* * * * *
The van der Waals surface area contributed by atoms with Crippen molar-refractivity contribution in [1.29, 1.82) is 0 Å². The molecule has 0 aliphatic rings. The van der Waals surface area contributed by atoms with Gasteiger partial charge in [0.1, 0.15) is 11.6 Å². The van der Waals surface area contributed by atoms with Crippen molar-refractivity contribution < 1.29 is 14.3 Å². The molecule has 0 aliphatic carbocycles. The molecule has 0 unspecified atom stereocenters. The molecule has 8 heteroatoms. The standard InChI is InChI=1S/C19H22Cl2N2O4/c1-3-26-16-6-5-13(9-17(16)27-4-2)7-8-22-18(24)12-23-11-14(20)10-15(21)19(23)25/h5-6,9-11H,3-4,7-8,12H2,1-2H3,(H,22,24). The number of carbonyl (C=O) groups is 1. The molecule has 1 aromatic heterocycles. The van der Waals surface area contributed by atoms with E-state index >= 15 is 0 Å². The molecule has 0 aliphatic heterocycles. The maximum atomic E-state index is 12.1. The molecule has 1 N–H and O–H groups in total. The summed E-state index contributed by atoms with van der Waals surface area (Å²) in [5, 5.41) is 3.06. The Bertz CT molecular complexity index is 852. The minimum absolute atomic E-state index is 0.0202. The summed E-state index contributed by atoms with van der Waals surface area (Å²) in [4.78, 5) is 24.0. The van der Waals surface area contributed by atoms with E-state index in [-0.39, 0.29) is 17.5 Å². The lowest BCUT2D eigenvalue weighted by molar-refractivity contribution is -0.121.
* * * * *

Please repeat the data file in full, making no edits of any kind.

The van der Waals surface area contributed by atoms with Crippen molar-refractivity contribution in [1.29, 1.82) is 0 Å². The molecule has 0 aliphatic rings. The van der Waals surface area contributed by atoms with Gasteiger partial charge in [0.1, 0.15) is 11.6 Å². The van der Waals surface area contributed by atoms with Crippen molar-refractivity contribution < 1.29 is 14.3 Å². The molecule has 0 aliphatic carbocycles. The molecule has 0 unspecified atom stereocenters. The molecule has 8 heteroatoms. The standard InChI is InChI=1S/C19H22Cl2N2O4/c1-3-26-16-6-5-13(9-17(16)27-4-2)7-8-22-18(24)12-23-11-14(20)10-15(21)19(23)25/h5-6,9-11H,3-4,7-8,12H2,1-2H3,(H,22,24). The number of carbonyl (C=O) groups is 1. The molecule has 1 aromatic heterocycles. The van der Waals surface area contributed by atoms with E-state index >= 15 is 0 Å². The molecule has 0 aliphatic heterocycles. The maximum atomic E-state index is 12.1. The molecule has 1 N–H and O–H groups in total. The summed E-state index contributed by atoms with van der Waals surface area (Å²) in [5, 5.41) is 3.06. The Bertz CT molecular complexity index is 852. The minimum absolute atomic E-state index is 0.0202. The summed E-state index contributed by atoms with van der Waals surface area (Å²) in [4.78, 5) is 24.0. The van der Waals surface area contributed by atoms with E-state index in [-0.39, 0.29) is 17.5 Å². The lowest BCUT2D eigenvalue weighted by molar-refractivity contribution is -0.121.